The Dine Out to Help Out initiative is modelled off the UK’s ‘Eat Out To Help Out’ campaign. The Association proposes a homegrown version run in a similar fashion to the UK’s, across in-house dining at Alert Level 1. This would see a discount of up to $20.00 per person, per bill applied to food only.

  1. Dine & Discover NZ

The Dine & Discover NZ initiative is modelled off New South Wales’ consumer driven ‘Dine & Discover NSW’ campaign. This hospitality support initiative would run in a similar fashion to NSW’s, across in-house dining at appropriate alert levels. This option would see every person over the age of 18 years eligible to receive four $25 vouchers (totalling $100) to put towards a meal.

  1. Eat GST-Free.

The Eat GST-Free is a government supported, consumer driven hospitality support initiative, which would see customers discounted the Goods and Services Tax (GST) portion off a total hospitality bill if food is purchased. This option would be less expensive for the Government to enact, allows consumers to create the market, is easy for businesses to execute and is an easy concept for consumers to understand.

In addition, the Restaurant Association says it is working with councils and local business associations to cut red tape, have licenses and registrations extended and make it easier and quicker for businesses to operate outdoors.

“When we look at jurisdictions across the world that we routinely compare ourselves to, there have been similar, catastrophic impacts on hospitality, however many of these countries have initiated targeted stimulus packages to protect jobs and boost demand, ” says Bidois.

Marisa Bidois, Chief Executive of the Restaurant Association.

“Other nations have instead opted for more creative approaches, offering targeted support for hospitality shuttled through consumer activity, for the struggling hospitality sector at minimal procedural and financial cost.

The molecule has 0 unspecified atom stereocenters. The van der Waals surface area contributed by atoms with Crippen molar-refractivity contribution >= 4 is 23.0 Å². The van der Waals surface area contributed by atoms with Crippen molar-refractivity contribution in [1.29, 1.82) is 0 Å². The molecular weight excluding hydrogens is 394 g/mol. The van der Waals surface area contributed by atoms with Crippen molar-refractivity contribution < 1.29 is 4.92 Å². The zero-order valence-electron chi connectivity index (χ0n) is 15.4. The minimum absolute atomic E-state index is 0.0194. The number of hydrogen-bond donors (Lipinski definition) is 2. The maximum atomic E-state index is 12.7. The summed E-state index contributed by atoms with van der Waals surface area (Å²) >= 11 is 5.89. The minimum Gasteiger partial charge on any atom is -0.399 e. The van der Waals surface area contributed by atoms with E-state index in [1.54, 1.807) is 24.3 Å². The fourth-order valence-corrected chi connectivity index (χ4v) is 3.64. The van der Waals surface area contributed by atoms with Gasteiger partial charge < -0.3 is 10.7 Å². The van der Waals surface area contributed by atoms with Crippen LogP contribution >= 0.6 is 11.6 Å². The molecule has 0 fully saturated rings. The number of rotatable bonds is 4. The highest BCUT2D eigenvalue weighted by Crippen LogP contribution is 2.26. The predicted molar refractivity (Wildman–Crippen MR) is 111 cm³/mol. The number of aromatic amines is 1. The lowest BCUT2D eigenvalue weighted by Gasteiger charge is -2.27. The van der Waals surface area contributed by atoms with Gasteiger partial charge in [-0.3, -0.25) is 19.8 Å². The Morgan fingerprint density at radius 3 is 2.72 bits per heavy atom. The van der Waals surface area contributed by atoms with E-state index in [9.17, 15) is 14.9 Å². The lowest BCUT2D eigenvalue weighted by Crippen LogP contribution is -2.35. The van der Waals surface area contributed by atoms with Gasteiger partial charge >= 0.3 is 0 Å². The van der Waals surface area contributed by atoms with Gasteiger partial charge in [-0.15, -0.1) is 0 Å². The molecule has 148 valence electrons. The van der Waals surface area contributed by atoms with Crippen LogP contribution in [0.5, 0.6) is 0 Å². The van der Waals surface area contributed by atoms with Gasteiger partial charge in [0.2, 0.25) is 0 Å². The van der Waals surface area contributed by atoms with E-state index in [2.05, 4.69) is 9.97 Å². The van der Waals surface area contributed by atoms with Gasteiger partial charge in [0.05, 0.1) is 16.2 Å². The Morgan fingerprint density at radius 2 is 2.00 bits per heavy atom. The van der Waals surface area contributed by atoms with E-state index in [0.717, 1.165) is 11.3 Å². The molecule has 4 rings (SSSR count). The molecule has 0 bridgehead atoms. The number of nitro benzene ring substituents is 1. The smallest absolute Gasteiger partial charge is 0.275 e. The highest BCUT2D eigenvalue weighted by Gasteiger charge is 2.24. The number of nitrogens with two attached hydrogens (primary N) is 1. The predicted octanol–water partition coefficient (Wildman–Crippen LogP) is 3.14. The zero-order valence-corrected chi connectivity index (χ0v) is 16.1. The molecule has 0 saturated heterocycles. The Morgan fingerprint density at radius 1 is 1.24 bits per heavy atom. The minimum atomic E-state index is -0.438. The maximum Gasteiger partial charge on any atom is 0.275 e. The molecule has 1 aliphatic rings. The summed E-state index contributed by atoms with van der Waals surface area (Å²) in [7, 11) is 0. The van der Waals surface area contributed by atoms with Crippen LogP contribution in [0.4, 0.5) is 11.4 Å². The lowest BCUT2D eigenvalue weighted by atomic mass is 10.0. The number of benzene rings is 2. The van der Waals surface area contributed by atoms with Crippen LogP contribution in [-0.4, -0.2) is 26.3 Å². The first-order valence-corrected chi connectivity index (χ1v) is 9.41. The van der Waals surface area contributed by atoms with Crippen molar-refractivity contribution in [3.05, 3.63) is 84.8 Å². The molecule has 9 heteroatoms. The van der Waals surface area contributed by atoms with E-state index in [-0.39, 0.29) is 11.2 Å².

“It is fair to say we have lacked a similar level of proactively here in New Zealand so we have put together a range of options that give our businesses the financial assistance they require.

“Hospitality businesses continue to experience a disproportionate material impact on revenue as a direct result from the Alert Level guidelines. By and large, Alert Level 4 settings see hospitality businesses suffer a 98% drop in revenue, while Alert Level 3 see a revenue drop that fluctuates between 40 to 60 percent.

“For Auckland businesses that rely on face to face patronage, as at 21 September (the move date to Alert Level 3), were locked out of trading for a total of 66 days out of the 544 days since the nation’s initial move to Alert Level 4 in 2020.

“For 12 percent of this period, our sector has been completely locked out, and then further restricted at Alert Levels 2 and 3, surmounting to 178 days where our operations have been restricted.”

The Restaurant Association’s new Future of Hospitality Roadmap has been designed to help businesses get back on their feet, by focusing on reopening, recovery and sustainability.

Stages two and three focus on recovery and sustainability and outline the guidelines for a profitable and sustainable hospitality business model.